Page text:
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I am trying to get a text representation of a variable's name. For instance, this would be the function I am looking for:

$abc = '123';
$var_name = &get_var_name($abc); #returns '$abc'

I want this because I am trying to write a debug function that recursively outputs the contents of a passed variable, I want it to output the variable's name before hand so if I call this debug function 100 times in succession there will be no confusion as to which variable I am looking at in the output.

I have heard of Data::Dumper and am not a fan. If someone can tell me how to if it's possible get a string of a variable's name, that would be great.

Thanks!

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4  
Why not just use Perl's built-in debugging tools instead of reinventing the wheel? –  Cfreak Mar 4 '11 at 22:17
1  
I suspect that Devel::StackTrace would be a better solution to your problem then hunting down variable names. –  Quentin Mar 4 '11 at 22:18
1  
Why aren't you a fan of Data::Dumper? If we know exactly what your requirements are and why Data::Dumper doesn't satisfy them, it will be easier to answer your question. Without further information, all I can do is recommend Data::Dumper because it's what I use for this. –  Philip Potter Mar 4 '11 at 22:19
2  
I don't actually see what help Data::Dumper would be in this case. –  JB. Mar 4 '11 at 22:28

3 Answers 3

To do this, you need to use the module PadWalker, which lets you inspect the lexical pads that store variables.

use PadWalker qw/peek_my peek_our/;

sub debug {
    my $my     = peek_my 1;
    my $our    = peek_our 1;
    my $caller = caller() . '::';
    my $stash  = do {
        no strict 'refs';
        \%$caller
    };
    my %lookup;
    for my $pad ($my, $our) {
        $lookup{$$pad{$_}} ||= $_ for keys %$pad;
    }
    for my $name (keys %$stash) {
        if (ref \$$stash{$name} eq 'GLOB') {
            for (['$' => 'SCALAR'],
                 ['@' => 'ARRAY'],
                 ['%' => 'HASH'],
                 ['&' => 'CODE']) {
                if (my $ref = *{$$stash{$name}}{$$_[1]}) {
                    $lookup{$ref} ||= $$_[0] . $caller . $name
                }
            }
        }
    }
    for (@_) {
       my $name = $lookup{\$_} || 'name not found';
       print "$name: $_\n";
    }
}

and then to use it:

my $x = 5;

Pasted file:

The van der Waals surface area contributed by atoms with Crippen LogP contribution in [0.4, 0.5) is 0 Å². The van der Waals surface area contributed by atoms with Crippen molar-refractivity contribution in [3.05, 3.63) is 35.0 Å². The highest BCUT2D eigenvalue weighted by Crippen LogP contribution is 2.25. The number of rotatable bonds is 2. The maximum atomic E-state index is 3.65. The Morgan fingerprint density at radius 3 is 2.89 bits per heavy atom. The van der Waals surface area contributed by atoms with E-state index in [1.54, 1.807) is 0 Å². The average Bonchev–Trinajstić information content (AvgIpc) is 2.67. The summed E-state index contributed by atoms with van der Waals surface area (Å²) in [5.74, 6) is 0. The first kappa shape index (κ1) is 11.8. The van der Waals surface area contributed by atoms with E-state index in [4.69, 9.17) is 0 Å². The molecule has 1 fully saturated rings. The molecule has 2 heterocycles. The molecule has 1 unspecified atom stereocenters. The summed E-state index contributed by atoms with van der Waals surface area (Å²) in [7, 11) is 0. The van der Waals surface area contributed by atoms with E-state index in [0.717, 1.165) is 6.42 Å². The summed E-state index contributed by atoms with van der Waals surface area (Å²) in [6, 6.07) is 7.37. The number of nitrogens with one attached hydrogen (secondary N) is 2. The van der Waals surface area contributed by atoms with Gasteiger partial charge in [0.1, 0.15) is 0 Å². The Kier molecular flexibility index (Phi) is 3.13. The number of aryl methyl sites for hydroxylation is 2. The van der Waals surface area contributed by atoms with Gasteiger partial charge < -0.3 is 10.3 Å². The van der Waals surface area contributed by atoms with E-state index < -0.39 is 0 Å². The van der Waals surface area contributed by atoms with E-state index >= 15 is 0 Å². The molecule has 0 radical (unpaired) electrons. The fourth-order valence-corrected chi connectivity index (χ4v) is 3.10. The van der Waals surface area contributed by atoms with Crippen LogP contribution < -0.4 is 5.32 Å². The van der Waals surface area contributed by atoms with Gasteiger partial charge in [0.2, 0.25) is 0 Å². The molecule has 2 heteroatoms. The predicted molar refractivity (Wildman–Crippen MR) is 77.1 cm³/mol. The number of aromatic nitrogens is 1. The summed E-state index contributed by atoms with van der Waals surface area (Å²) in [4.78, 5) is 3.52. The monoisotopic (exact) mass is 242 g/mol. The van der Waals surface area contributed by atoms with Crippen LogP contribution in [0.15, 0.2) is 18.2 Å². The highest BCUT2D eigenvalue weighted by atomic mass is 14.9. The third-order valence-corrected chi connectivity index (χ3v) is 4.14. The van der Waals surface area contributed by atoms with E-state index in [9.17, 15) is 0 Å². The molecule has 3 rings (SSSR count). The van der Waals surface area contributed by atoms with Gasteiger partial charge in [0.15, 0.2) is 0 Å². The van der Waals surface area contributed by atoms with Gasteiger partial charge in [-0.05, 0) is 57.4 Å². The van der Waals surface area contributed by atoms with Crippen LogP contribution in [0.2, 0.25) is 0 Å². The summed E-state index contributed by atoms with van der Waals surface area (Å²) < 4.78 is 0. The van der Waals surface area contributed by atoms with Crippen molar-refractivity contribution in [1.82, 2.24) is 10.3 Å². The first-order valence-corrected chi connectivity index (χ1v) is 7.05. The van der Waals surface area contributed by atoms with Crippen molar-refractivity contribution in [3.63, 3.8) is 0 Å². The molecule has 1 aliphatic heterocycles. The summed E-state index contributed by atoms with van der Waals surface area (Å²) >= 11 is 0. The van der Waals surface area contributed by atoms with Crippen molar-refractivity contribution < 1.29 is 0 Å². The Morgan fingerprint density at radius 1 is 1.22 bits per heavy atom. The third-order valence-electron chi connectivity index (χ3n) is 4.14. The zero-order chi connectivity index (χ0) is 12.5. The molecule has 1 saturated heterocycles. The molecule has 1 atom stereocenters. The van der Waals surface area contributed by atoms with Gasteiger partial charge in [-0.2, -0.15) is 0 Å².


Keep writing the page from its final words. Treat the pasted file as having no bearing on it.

our $y = 10;
$main::z = 15;

debug $x, $y, $main::z;

which prints:

$x: 5
$y: 10
$main::z: 15

EDIT:

Here is the same functionality, refactored a bit:

use PadWalker qw/peek_my peek_our/;

sub get_name_my {
    my $pad = peek_my($_[0] + 1);
    for (keys %$pad) {
        return $_ if $$pad{$_} == \$_[1]
    }
}
sub get_name_our {
    my $pad = peek_our($_[0] + 1);
    for (keys %$pad) {
        return $_ if $$pad{$_} == \$_[1]
    }
}
sub get_name_stash {
    my $caller = caller($_[0]) . '::';
    my $stash = do {
        no strict 'refs';
        \%$caller
    };
    my %lookup;
    for my $name (keys %$stash) {
        if (ref \$$stash{$name} eq 'GLOB') {
            for (['$' => 'SCALAR'],
                 ['@' => 'ARRAY'],
                 ['%' => 'HASH'],
                 ['&' => 'CODE']) {
                if (my $ref = *{$$stash{$name}}{$$_[1]}) {
                    $lookup{$ref} ||= $$_[0] . $caller . $name
                }
            }
        }
    }
    $lookup{\$_[1]}
}
sub get_name {
    unshift @_, @_ == 2 ? 1 + shift : 1;
    &get_name_my  or
    &get_name_our or
    &get_name_stash
}

sub debug {
    for (@_) {
       my $name = get_name(1, $_) || 'name not found';
       print "$name: $_\n";
    }
}
share|improve this answer

Data::Dumper::Simple

use warnings;
use strict;
use Data::Dumper::Simple;

my $abc = '123';
my ($var_name) = split /=/, Dumper($abc);
print $var_name, "\n";

__END__

$abc
share|improve this answer

"my" (lexical) variables' names are erased, so you can't get their names. Package variables' names are available via the symbol table entry (*var), as mentioned elsearticle.

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